My New Workspace/Studio — Part One: The Bad and Ugly
If there was one constant in my life, it’s that I’ve always been broke, and I always have to wait for anything I want. Somehow, I’ve developed an incredible amount of patience to get what I want over the years.
It’s good in a way because waiting ensures that the thing or things I want is something I won’t take for granted and regret a few months down the road.
I’ve been talking about getting a new computer for a few years now. At first, I just needed something that could edit simple videos. My current laptop tries valiantly but just doesn’t have the GPU to handle any graphic workload.
Photoshop tends to crash it often.
As time went on, I started getting more into sound engineering, podcasting, and making sure the music videos I made on YouTube were of the highest quality. The more I learn about pro audio for podcasting, music and video production, streaming, and how I can use my love of writing to create unique content for the web, the more I know that just a simple new laptop won’t do.
I need a workstation and studio, and it’s a good thing I’ve been saving for a while because as many corners as I try to cut, it’s still going to be expensive.
The Bad and Ugly
My wife and I are using our addition as an office, and even though there is no air conditioning in there yet, it’s been a nice place to work.
But, it is terribly echoey, and the sound bounces around all over the place. Also, the whole room has settled since we built it, and there are cracks in the walls.
The orange on the accent wall was lovely at first, but I’m ready for something a little less headache-inducing.
Our house is small, and it seems as if this room is where all the clutter and shoeboxes go to die. While a little clutter helps keep the sound from bouncing around, it gives me anxiety and needs to go away.
The only thing that will stay in the room is the desk because I just bought it and it is excellent. It has plenty of room for everything I want to do with this space.
The Look, Feel, and Acoustics of the Room
After a thorough cleaning (we had a flood in here last year), my area of the room, the “Grey Studio,” is going to be painted a calm and soft grey color (yeah). The large sliding glass door and the window above my desk that used to be outside the house will be covered with thick light-blocking and sound-absorbing curtains in a darker grey.
My wife’s area on the other side (at least the wall behind her) will have to stay white because she is an online English teacher and is required to have a white backdrop. The one long wall may be the only one that stays white, though.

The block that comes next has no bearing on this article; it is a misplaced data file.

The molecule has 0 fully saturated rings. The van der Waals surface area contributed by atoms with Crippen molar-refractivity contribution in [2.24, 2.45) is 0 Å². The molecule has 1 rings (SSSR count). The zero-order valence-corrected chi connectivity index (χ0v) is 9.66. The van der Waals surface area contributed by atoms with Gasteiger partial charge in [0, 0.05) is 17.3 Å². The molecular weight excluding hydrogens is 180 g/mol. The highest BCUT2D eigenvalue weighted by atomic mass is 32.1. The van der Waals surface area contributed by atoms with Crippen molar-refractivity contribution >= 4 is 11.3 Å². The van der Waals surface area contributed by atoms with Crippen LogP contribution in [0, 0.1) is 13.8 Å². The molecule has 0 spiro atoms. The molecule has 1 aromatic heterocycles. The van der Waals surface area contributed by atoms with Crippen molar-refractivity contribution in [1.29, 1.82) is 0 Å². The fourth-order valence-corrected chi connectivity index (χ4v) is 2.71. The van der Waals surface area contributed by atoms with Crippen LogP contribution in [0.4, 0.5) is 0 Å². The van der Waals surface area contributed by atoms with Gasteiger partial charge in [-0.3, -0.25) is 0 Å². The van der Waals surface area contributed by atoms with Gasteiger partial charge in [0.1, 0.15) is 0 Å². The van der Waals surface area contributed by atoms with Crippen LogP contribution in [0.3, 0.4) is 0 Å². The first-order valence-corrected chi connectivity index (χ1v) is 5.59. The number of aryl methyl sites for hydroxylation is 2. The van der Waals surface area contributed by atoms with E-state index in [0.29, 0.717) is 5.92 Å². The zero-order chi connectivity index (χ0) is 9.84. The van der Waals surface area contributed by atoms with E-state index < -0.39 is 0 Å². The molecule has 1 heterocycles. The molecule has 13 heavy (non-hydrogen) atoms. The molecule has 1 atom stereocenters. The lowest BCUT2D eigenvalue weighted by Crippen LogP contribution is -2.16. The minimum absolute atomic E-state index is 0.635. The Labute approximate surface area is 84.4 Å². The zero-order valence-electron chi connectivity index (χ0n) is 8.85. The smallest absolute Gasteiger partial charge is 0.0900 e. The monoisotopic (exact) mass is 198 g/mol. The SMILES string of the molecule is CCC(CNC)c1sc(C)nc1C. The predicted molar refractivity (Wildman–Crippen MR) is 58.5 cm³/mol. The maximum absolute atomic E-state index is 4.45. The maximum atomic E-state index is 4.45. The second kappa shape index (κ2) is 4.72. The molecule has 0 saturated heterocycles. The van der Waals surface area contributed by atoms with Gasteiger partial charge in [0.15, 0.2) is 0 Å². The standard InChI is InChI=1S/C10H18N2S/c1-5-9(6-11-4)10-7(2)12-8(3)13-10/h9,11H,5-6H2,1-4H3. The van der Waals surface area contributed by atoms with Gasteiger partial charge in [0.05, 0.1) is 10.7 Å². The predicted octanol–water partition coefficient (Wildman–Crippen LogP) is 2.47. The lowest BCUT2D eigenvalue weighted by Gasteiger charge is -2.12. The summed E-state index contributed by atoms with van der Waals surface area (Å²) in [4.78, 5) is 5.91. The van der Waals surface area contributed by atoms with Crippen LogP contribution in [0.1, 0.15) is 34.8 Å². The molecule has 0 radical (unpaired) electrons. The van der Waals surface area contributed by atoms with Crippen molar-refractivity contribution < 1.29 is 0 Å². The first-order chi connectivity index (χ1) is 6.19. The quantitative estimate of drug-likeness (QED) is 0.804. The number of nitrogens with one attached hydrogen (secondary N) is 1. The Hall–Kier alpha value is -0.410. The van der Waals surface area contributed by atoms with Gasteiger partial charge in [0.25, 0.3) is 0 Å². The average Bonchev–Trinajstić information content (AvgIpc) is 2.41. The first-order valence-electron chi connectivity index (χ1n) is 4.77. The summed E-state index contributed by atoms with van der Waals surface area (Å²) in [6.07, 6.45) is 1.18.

Then, spaced evenly along the walls, I will make rectangular boxes with acoustic foam to absorb and diffuse the sound waves when I record and produce.
There will also be a rug on the floor since it is a hard tile.
The Studio Setup
I’ve known for a long time that my next computer would be a Mac, but when Apple released the new M1 chip, my mind was made up. My everyday workhorse will be an M1 Mac Mini with 16 GB of ram, 8 Cores, and a 256 GB internal SSD.
I will add an additional SanDisk Extreme 1TB Portable SSD because it’s much cheaper that way.
My monitor will be an LG 34inch IPS WQHD UltraWide Monitor (3440x1440). This beast will be mounted on a gas arm that will allow me to move it around and raise and lower it.
I will have my Sudotack USB microphone mounted on another arm attached to the side of the desk. On the desk will be a Focusrite Scarlett USB audio interface. My Sennheiser HD-206 headphones and Presonus Eris Near Field Studio Monitors (speakers) will also be on the desktop.
I hope they will be if there is room after I set up the massive monitor.
Later, when the need arises, I will purchase a Shure SM7B Cardioid Dynamic Microphone to plug into the audio interface, but my current microphone is just fine right now.
Add a USB hub for more connectivity, mouse, and keyboard, and you have an entire monster of a studio/workstation for less than $2000, including the computer.
I’ve spent the last few months researching the best options for equipment, and this list is high quality but low budget. I didn’t want to spend a lot of money upfront on equipment that I wouldn’t use, so I did my research.
Later, when I can justify the expense, I will also be adding a Sony Alpha a6400 Mirrorless for filming and streaming and the lighting setup for the studio.
I don’t want to buy anything else until I am sure I will use it and justify the expense. Frankly, I’m not used to spending money, and I don’t want to screw up.
What Do I Need All This Equipment For?
Initially, I will use everything for my own podcast/YouTube channel, but shortly, I plan to offer my writing, design, audio, and video production expertise to podcasters, YouTubers, and streamers.
It’s time for me to get serious about earning a living. My experiment to see if I could live off what I make from writing and Medium has ended, and it’s time I “get a real job.”
I love working with video and audio, and I have years of web and graphic design experience in addition to my writing chops.
I know I can offer value to someone else, but I just needed to buy the tools I need to get the job done.
Hopefully, within the next month, I will have the Grey Studio completed and get to work.
What do you think?